Resources to prepare you for Pa.’s primary election | Five for the Weekend
Everything you need to vote on Tuesday, May 16
(Photo by Daniella Heminghaus)
Happy weekend, all
With Pennsylvania’s primary election just days away, the Capital-Star compiled a list of voting and coverage resources to help you cast your ballot.
From voter registration to mail-in ballot requests: what to know ahead of the May 16 primary
The Races & Candidates
Philadelphia Mayoral Race
Where do Philly’s mayoral candidates stand on LGBTQ issues? | Analysis
In new poll, Philly voters put crime at the top of priorities list for city’s next mayor
Allegheny County Races
The 2023 Democratic primary for Allegheny Co. DA. The issues, the candidates
At debate, Allegheny Co. exec candidates go deep on issues
Meet the 7 Democrats running for Lehigh County commissioner
Special elections on primary day will fill two Pa. House seats; meet the candidates
Four Pennsylvania appellate court positions are on the primary ballot; meet the candidates
As always, the top five stories from this week are below.
1. With the Pa. House and more at stake, the race to replace a disgraced DelCo lawmaker is heated
A special election for a legislative seat in the Philadelphia suburbs would normally be a quiet affair, but with control of the Pennsylvania House at stake, the campaign to replace former state Rep. Mike Zabel, D-Delaware, is unusually intense.
Zabel resigned in March after several women accused him of sexual harassment. The House Democrats’ narrow 102-101 majority survived the scandal only because Republicans were also down a vote after a member of their caucus was elected to the state Senate in January.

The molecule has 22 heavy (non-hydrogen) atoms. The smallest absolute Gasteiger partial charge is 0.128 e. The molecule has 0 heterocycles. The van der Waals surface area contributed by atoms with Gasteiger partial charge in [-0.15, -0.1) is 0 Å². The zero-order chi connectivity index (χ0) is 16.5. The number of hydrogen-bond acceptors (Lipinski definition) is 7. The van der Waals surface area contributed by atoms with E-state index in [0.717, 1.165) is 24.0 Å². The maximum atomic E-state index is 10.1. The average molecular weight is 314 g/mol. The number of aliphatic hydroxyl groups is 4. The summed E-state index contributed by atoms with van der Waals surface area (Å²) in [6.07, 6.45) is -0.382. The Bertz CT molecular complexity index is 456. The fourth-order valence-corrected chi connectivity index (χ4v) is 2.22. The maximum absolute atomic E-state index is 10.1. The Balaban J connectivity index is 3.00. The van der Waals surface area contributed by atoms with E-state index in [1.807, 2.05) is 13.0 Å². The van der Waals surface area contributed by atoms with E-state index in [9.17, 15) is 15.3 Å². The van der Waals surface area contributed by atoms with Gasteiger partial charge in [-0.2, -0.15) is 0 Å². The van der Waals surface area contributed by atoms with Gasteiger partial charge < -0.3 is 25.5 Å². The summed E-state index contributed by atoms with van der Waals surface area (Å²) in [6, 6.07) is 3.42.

Now, Democratic nominee Heather Boyd and Republican nominee Katie Ford are running what one volunteer called a “knock-and-drag” campaign to turn out voters en masse in a typically low-participation municipal primary.
2. A look back at Pa.’s 2022 U.S. Senate contest and what it says about 2024 | Analysis
Pennsylvania’s high-stakes U.S. Senate race between Democrat John Fetterman and Republican Mehmet Oz was the quintessential contest of the 2022 midterms.
This competition between two unconventional candidates, in a toss-up state, with control of the Senate majority likely on the line, was naturally the most closely covered election of the season. Yet only in hindsight do we have the ability to fully analyze the result and thus properly assess the entire campaign process.
Now we can take a comprehensive, retrospective look back at the race from its very beginnings all the way to the precinct-level final results. Through this journey we’ll get a fuller understanding of how and why this election unfolded the way it did, and thus be better prepared for 2024 and beyond.
3. Pa. Senate panel approves constitutional amendment accountability measure
Hoping to avoid another advertising error that derails a constitutional amendment from appearing on the ballot, Pennsylvania lawmakers advanced a tracking method to ensure the timely publication of proposed changes before being put forth to voters.
On Tuesday, the Senate State Government Committee unanimously voted to send a Republican-authored bill proposing additional accountability measures for the Department of State for publishing proposed constitutional amendments to the full chamber.
The legislation, authored by Sen. Kristin Phillips-Hill, R-York, would require the secretary of state to post a “detailed account of each action taken to publish the proposed constitutional amendment” on the department’s website.
4. Shapiro touts proposed expansion to property tax, rent rebate program for seniors, Pennsylvanians with disabilities
Democratic Gov. Josh Shapiro visited Erie on Thursday to tout his plan to expand Pennsylvania’s Property Tax/Rent Rebate Program for seniors and Pennsylvanians with disabilities in the commonwealth’s proposed 2023-24 fiscal year budget.
Shapiro, speaking from the Erie West Senior Center, noted that the rebate program has not been updated in more than a decade, despite rising inflation, and called his proposal “common sense.”
5. Philadelphia City Council passes bill protecting residents in affordable housing
City Council has approved legislation that provides some relief and protection for thousands of Philadelphia families living in dwellings where owners have affordable housing contracts set to expire.
Councilmember Jamie Gauthier, D-3rd District, who authored the legislation approved Thursday, said more than 12,000 families are living in properties with owners whose affordable housing contracts with the government will expire in the next 10 years.
And that’s the week. We’ll see you back here next week.
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